Stockton Said to Plan Default Vote as California City May Face Bankruptcy

The City Council of Stockton, (3654MF) California, will be asked to vote next week to default on some of its bonds and take the first steps toward bankruptcy, according to a person familiar with the council’s agenda.

City Manager Bob Deis has told council members that he intends to put an item on their agenda for a Feb. 28 meeting that would ask them to approve mediation with creditors as the first step required under a new state law before the city can seek bankruptcy, according to the person, who wasn’t authorized to speak about the matter because it is still confidential.

Deis also will ask the council to agree to default on municipal bonds beginning March 1, to suspend cash payments to employees who’ve accumulated unused vacation and sick leave, and to begin an investigation into the causes of the city’s fiscal issues, the person said.

Stockton, an agricultural center of about 292,000, is fighting to avert California’s biggest bankruptcy since Vallejo in 2008. The city has shrunk its payroll, including a quarter of the roughly 425-member police force. Twice since 2010 it has declared a state of fiscal emergency to force cuts on public employees.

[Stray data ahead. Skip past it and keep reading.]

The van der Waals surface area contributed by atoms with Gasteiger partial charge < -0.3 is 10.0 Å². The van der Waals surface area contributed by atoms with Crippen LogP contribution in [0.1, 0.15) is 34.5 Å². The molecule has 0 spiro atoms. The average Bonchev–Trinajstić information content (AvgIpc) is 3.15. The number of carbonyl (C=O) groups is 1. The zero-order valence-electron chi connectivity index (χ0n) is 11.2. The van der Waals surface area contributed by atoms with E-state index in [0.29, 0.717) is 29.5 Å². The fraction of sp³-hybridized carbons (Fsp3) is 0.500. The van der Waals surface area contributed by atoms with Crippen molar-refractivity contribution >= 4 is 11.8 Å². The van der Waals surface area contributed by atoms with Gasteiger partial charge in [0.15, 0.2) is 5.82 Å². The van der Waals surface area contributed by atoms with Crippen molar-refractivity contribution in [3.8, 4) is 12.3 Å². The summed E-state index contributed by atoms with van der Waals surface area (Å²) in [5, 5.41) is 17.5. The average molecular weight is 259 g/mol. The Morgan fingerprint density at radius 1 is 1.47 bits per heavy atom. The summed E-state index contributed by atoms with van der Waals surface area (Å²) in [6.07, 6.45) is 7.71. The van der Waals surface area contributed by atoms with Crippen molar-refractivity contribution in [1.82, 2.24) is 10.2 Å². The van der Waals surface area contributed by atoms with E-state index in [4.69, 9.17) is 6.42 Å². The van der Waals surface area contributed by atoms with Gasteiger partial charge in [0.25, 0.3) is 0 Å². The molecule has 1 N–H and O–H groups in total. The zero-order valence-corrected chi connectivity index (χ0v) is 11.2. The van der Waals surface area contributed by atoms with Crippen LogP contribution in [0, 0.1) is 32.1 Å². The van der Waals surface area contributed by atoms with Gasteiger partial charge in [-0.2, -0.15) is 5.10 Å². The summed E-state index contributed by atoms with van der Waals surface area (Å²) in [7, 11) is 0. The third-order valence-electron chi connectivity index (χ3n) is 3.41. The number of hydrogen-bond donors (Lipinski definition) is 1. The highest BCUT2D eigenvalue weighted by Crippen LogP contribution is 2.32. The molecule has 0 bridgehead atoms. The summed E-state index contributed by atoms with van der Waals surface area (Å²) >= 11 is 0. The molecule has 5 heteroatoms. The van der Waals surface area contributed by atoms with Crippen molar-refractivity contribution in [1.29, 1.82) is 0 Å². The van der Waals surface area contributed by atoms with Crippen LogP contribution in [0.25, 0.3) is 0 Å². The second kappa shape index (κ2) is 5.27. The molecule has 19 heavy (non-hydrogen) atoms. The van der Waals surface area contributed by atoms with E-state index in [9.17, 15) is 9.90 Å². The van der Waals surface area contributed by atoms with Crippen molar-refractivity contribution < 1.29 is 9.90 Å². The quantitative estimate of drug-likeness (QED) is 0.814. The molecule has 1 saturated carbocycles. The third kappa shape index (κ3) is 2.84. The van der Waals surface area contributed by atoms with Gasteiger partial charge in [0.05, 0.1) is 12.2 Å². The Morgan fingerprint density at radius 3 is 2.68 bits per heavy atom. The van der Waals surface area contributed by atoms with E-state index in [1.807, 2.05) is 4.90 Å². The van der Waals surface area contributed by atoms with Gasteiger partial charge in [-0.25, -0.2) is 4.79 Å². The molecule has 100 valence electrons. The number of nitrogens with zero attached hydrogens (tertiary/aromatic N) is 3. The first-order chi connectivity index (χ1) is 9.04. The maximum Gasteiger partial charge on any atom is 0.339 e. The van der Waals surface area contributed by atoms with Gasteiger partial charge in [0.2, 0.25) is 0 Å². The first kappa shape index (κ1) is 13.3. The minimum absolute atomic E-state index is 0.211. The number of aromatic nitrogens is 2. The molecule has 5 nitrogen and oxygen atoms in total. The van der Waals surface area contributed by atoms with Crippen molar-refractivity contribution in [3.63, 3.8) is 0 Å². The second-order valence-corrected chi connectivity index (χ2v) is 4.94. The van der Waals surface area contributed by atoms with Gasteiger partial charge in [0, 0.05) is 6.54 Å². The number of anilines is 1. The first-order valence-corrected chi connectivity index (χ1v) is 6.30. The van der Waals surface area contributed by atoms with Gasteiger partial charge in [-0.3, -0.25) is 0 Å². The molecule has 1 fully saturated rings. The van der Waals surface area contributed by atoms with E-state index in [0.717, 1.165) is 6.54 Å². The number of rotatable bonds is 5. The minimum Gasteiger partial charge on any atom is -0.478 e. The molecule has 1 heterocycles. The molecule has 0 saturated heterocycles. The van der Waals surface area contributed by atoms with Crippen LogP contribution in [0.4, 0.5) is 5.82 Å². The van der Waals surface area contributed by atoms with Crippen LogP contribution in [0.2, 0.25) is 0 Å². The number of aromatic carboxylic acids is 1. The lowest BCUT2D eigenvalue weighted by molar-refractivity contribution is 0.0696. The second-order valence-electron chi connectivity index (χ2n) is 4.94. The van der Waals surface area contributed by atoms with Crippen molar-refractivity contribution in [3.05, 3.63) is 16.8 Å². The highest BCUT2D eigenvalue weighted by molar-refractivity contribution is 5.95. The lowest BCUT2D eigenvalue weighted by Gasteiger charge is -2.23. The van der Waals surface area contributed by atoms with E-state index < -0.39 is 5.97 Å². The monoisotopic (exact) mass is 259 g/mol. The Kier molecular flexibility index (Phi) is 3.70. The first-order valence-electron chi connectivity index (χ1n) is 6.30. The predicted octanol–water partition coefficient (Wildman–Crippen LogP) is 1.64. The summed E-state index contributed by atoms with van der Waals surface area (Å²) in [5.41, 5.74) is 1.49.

Deis has scheduled a meeting with reporters tomorrow to “provide background information and answer questions from the media related to the city’s fiscal status,” according to a statement from his office distributed today. The briefing at City Hall, which would normally be closed tomorrow, is to prepare for the Feb. 28 meeting, according to the statement.

Deis and members of the City Council didn’t respond to repeated telephone calls for comment today.

-- Editors: Pete Young, Ted Bunker

To contact the reporters on this story: Michael B. Marois in Sacramento at mmarois@bloomberg.net Alison Vekshin in San Francisco at avekshin@bloomberg.net.

To contact the editor responsible for this story: William Glasgall at wglasgall@bloomberg.net.

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